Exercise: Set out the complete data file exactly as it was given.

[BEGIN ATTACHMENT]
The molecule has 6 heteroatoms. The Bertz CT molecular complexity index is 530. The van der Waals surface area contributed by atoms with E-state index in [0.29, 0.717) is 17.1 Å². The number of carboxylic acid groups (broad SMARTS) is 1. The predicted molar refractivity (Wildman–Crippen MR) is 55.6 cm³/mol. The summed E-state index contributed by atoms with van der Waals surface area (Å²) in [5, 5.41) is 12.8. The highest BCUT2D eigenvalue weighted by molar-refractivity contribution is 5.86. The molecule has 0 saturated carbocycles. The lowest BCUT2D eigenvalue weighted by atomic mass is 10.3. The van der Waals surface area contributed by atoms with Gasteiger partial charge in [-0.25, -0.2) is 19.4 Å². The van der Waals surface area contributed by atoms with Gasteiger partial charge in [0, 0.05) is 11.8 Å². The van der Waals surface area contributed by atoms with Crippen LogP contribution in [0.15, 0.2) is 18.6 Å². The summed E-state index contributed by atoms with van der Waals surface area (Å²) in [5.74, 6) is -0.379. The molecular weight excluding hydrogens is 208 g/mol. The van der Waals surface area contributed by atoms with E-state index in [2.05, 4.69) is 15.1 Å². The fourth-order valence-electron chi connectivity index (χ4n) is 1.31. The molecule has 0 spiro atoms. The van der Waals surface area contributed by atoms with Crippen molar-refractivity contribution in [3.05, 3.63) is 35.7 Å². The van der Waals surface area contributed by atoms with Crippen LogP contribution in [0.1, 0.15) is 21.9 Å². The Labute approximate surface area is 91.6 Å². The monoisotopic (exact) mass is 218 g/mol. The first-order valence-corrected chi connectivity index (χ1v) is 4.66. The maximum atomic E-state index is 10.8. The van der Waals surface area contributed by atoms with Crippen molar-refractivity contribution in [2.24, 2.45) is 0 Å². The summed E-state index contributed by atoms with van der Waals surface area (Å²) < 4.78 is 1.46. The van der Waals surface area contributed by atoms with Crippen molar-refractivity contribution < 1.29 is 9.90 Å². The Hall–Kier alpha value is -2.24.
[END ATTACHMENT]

The molecule has 6 heteroatoms. The Bertz CT molecular complexity index is 530. The van der Waals surface area contributed by atoms with E-state index in [0.29, 0.717) is 17.1 Å². The number of carboxylic acid groups (broad SMARTS) is 1. The predicted molar refractivity (Wildman–Crippen MR) is 55.6 cm³/mol. The summed E-state index contributed by atoms with van der Waals surface area (Å²) in [5, 5.41) is 12.8. The highest BCUT2D eigenvalue weighted by molar-refractivity contribution is 5.86. The molecule has 0 saturated carbocycles. The lowest BCUT2D eigenvalue weighted by atomic mass is 10.3. The van der Waals surface area contributed by atoms with Gasteiger partial charge in [-0.25, -0.2) is 19.4 Å². The van der Waals surface area contributed by atoms with Gasteiger partial charge in [0, 0.05) is 11.8 Å². The van der Waals surface area contributed by atoms with Crippen LogP contribution in [0.15, 0.2) is 18.6 Å². The summed E-state index contributed by atoms with van der Waals surface area (Å²) in [5.74, 6) is -0.379. The molecular weight excluding hydrogens is 208 g/mol. The van der Waals surface area contributed by atoms with E-state index in [2.05, 4.69) is 15.1 Å². The fourth-order valence-electron chi connectivity index (χ4n) is 1.31. The molecule has 0 spiro atoms. The van der Waals surface area contributed by atoms with Crippen molar-refractivity contribution in [3.05, 3.63) is 35.7 Å². The van der Waals surface area contributed by atoms with Crippen LogP contribution in [0.1, 0.15) is 21.9 Å². The Labute approximate surface area is 91.6 Å². The monoisotopic (exact) mass is 218 g/mol. The first-order valence-corrected chi connectivity index (χ1v) is 4.66. The maximum atomic E-state index is 10.8. The van der Waals surface area contributed by atoms with Crippen molar-refractivity contribution in [2.24, 2.45) is 0 Å². The summed E-state index contributed by atoms with van der Waals surface area (Å²) < 4.78 is 1.46. The van der Waals surface area contributed by atoms with Crippen molar-refractivity contribution < 1.29 is 9.90 Å². The Hall–Kier alpha value is -2.24.